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Old 10-22-2018, 11:37 AM   #21
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No. You'll want it all hooked up. Front axel on front pad rear axel on second pad, trailer on third pad.

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Old 10-22-2018, 03:03 PM   #22
fjr vfr
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It's only $2 more for the re-weigh. When you drive back on the scale tell them it's a re-weigh and give them the ticket number from the previous weigh.
And just leave the wife at home while doing it before your trip.
You can not have too much information when it comes to both safety and reliability of your truck and trailer.

Even if you are within your capacities proper loading is just as important.

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Old 10-22-2018, 10:39 PM   #23
Getn off
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Easy if I lived near a scale. All day event for me to take the trailer out, run to scales, and repark it back at home down a very long curvy driveway that I must back down!
I may stop by a scale and have my truck axels weighed and use math. I fail to see how a reweigh of the whole thing with produce different numbers that I cannot decipher from using simple math.
Or, I may give it another shot our next venture out...thanksgiving weekend, if wifey lets me!
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Old 10-23-2018, 05:01 AM   #24
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you are over thinking the whole thing. you are just good to go.
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Old 10-23-2018, 09:19 AM   #25
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I disagree. It is NEVER "overthinking" to know what your rig weighs......

That said, if you reweigh your truck with the hitch in the bed, you should be able to get "pretty close" to the axle weights and using math, get close to the pin weight. Keep in mind that without your DW in the truck, you're going to be "off a bit" based on her weight and anything else that might have been unloaded or used (fuel, etc).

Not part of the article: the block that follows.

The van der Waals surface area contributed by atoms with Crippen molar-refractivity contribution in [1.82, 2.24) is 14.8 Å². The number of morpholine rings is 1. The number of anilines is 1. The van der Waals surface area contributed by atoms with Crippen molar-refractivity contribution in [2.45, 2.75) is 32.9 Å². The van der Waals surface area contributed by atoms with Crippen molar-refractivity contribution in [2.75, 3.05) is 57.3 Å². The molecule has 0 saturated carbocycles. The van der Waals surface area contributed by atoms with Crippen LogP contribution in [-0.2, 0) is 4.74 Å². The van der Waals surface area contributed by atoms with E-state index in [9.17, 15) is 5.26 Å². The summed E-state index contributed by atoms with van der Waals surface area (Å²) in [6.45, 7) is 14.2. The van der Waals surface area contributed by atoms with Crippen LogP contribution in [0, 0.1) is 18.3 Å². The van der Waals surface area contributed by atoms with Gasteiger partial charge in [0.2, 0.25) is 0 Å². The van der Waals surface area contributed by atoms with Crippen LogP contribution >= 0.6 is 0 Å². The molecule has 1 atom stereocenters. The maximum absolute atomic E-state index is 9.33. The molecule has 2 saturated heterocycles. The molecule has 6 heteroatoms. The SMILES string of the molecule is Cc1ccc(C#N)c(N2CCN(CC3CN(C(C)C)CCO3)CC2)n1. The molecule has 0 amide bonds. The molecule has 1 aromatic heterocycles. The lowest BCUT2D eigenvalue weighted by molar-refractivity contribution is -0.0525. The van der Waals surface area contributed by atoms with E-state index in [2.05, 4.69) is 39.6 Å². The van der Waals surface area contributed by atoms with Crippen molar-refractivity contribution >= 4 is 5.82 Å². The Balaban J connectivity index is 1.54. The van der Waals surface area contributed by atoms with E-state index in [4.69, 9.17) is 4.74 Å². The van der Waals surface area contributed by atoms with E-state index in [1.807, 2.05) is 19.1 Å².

Ideally, weighing at the beginning of a trip will give you an "exact weight", but that will only be valid for that "moment in time" as holding tank contents, propane, food, cargo in the bed of the truck, fuel in the truck will all change with every mile you travel down the road.... Nobody tries to get an "exact weight" every trip, and most "survive" with weighing once and never weighing again. Heck, there are some who have no idea what their rig weighs, but "it doesn't sag or lean" so it must be good.

I'd say that using your known weights from the "strangely conducted weigh" and reweighing your truck so you know what's on each axle, you'll be able to deduce close approximations. That'll give you a good idea of where you stand.

My suggestion would be to draw two outlines of your rig. On the top one, write the weights under each axle as it was done on the first weigh, then, on the bottom one, write the weights on the truck axles from the reweigh. Then use "algebra to solve for X and Y" (trailer pin weight and truck rear axle weight)....


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